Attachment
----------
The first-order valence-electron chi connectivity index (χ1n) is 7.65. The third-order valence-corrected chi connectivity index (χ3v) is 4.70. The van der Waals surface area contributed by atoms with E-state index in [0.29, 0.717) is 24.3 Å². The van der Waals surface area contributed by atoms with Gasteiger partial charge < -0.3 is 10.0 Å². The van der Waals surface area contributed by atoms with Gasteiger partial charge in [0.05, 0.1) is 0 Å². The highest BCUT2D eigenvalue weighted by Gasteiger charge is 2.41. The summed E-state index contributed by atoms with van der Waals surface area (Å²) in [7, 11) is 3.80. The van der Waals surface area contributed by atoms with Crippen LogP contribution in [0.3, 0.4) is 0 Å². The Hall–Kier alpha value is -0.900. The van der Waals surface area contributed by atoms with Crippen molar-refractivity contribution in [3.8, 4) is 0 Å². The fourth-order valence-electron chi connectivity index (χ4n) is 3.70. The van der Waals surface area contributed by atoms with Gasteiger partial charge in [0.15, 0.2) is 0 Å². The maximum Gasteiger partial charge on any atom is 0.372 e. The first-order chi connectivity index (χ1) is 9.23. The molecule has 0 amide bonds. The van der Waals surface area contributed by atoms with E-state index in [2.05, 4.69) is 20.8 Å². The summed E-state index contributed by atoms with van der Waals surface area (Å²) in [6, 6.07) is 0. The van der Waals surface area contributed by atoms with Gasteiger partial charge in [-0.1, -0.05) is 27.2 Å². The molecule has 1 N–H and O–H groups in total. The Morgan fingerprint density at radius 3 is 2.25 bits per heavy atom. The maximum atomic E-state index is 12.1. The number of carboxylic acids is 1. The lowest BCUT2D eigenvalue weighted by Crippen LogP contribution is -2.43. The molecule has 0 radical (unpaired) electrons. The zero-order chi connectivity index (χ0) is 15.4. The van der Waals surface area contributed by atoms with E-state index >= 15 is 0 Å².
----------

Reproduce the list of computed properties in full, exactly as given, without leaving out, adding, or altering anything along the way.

The first-order valence-electron chi connectivity index (χ1n) is 7.65. The third-order valence-corrected chi connectivity index (χ3v) is 4.70. The van der Waals surface area contributed by atoms with E-state index in [0.29, 0.717) is 24.3 Å². The van der Waals surface area contributed by atoms with Gasteiger partial charge < -0.3 is 10.0 Å². The van der Waals surface area contributed by atoms with Gasteiger partial charge in [0.05, 0.1) is 0 Å². The highest BCUT2D eigenvalue weighted by Gasteiger charge is 2.41. The summed E-state index contributed by atoms with van der Waals surface area (Å²) in [7, 11) is 3.80. The van der Waals surface area contributed by atoms with Crippen LogP contribution in [0.3, 0.4) is 0 Å². The Hall–Kier alpha value is -0.900. The van der Waals surface area contributed by atoms with Crippen molar-refractivity contribution in [3.8, 4) is 0 Å². The fourth-order valence-electron chi connectivity index (χ4n) is 3.70. The van der Waals surface area contributed by atoms with Gasteiger partial charge in [0.15, 0.2) is 0 Å². The maximum Gasteiger partial charge on any atom is 0.372 e. The first-order chi connectivity index (χ1) is 9.23. The molecule has 0 amide bonds. The van der Waals surface area contributed by atoms with E-state index in [2.05, 4.69) is 20.8 Å². The summed E-state index contributed by atoms with van der Waals surface area (Å²) in [6, 6.07) is 0. The van der Waals surface area contributed by atoms with Gasteiger partial charge in [-0.1, -0.05) is 27.2 Å². The molecule has 1 N–H and O–H groups in total. The Morgan fingerprint density at radius 3 is 2.25 bits per heavy atom. The maximum atomic E-state index is 12.1. The number of carboxylic acids is 1. The lowest BCUT2D eigenvalue weighted by Crippen LogP contribution is -2.43. The molecule has 0 radical (unpaired) electrons. The zero-order chi connectivity index (χ0) is 15.4. The van der Waals surface area contributed by atoms with E-state index >= 15 is 0 Å².